As part of her women’s right activism, campaigning, and journalism, Mena had been advocating against forced marriage and violence against women. In 2017, she wrote about her own experiences of being forced into marriage and the struggles she went through to obtain a divorce. Mangal had been “promised” to her husband when she was just 14 years old.
Her mother Anisa told a journalist that her daughter had finalised her divorce days before she was gunned down, and her family has accused her ex-husband of killing her. Police have said the case was likely a “family dispute”, and have launched a manhunt for him.
“A week before she was killed, Mena said she had received threats via social media and feared for her life”
Mena’s colleagues and women’s rights activists condemned the authorities for failing to protect her despite her reporting threats to her life. A week before she was killed, Mena had posted on Facebook, writing that she had received threats on social media and feared for her life. She didn’t say who was threatening her and why, but according to news reports she wrote on social media that she was “a strong woman was not afraid of death”.
Women around the world face huge challenges to protect themselves from perpetrators of violence and to seek justice through the law, but Mena’s murder comes at a time when many women in Afghanistan fear their hard-won rights and freedoms could be left hanging by a thread. The US continues to push ahead with a negotiated peace agreement with the Taliban. Afghan women have routinely described how they’ve been erased from the talks with the men who wage war in their country and on their bodies and freedoms, which are deprioritised in the name of a so-called peace that refuses to value their lives.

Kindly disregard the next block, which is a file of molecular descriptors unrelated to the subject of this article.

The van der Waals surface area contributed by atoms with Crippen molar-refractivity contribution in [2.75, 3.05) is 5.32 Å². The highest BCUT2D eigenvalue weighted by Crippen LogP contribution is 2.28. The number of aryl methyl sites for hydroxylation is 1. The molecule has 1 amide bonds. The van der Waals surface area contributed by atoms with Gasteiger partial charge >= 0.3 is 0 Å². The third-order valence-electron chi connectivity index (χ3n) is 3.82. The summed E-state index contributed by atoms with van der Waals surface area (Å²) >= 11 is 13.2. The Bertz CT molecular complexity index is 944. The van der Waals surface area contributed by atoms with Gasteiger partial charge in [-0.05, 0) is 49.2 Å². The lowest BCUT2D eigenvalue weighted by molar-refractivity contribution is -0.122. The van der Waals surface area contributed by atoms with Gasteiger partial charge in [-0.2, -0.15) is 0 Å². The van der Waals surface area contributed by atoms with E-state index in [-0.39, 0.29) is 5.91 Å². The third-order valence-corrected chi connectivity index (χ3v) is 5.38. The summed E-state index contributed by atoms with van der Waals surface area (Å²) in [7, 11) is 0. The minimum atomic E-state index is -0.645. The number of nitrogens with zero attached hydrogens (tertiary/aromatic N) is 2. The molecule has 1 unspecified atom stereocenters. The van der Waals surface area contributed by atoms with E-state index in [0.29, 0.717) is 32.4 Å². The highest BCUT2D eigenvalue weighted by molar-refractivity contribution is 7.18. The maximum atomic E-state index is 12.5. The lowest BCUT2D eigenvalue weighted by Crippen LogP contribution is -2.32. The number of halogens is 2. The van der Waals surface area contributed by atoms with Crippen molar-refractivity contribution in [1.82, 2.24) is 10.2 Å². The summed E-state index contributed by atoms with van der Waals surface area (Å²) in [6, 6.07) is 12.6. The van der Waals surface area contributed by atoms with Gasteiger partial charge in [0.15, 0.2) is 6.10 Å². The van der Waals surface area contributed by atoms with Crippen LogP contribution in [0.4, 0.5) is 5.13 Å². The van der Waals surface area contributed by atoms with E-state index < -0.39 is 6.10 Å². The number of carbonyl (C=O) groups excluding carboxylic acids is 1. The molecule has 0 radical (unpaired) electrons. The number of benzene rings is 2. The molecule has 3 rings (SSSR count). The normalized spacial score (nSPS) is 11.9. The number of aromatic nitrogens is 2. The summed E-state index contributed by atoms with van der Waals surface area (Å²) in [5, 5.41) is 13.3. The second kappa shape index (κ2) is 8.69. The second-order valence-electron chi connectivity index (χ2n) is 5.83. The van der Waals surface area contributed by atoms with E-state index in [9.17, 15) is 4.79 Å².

Mena’s killing has led to further demands from Afghan women journalists for their government to keep them safe as they do their jobs. Journalists have been increasingly targeted in Afghanistan in recent years, with 15 killed in 2018 alone – the most in any one-year there, according to the Committee to Protect Journalists. At least 48 journalists were killed in Afghanistan between 1994 and 2018.
Horia Mosadiq, a prominent Afghan women’s rights defender, and founder of Safety and Risk Mitigation Organization (SRMO), an Afghan organisation providing safety and security training for human rights defenders and women’s human rights defenders across Afghanistan, told gal-dem that “Afghanistan is a dangerous country for women […] women are not only attacked and killed by the armed insurgent groups but also by the powerful warlords, family members and sometimes the ones who are holding high government positions.”
Around the world including in Afghanistan, women are not safe inside or outside their homes. Mena Mangal has become another martyr and another symbol of the struggle for women’s rights globally. Like Horia, I too hope that Mena’s murder galvanises women and men to strengthen the struggle for women’s rights. There will be no peace in Afghanistan until women and girls can live rather than exist and flourish. Horia describes Mena’s lasting legacy as bringing “more and more women together to fight against injustice and to end impunity towards crimes against women”.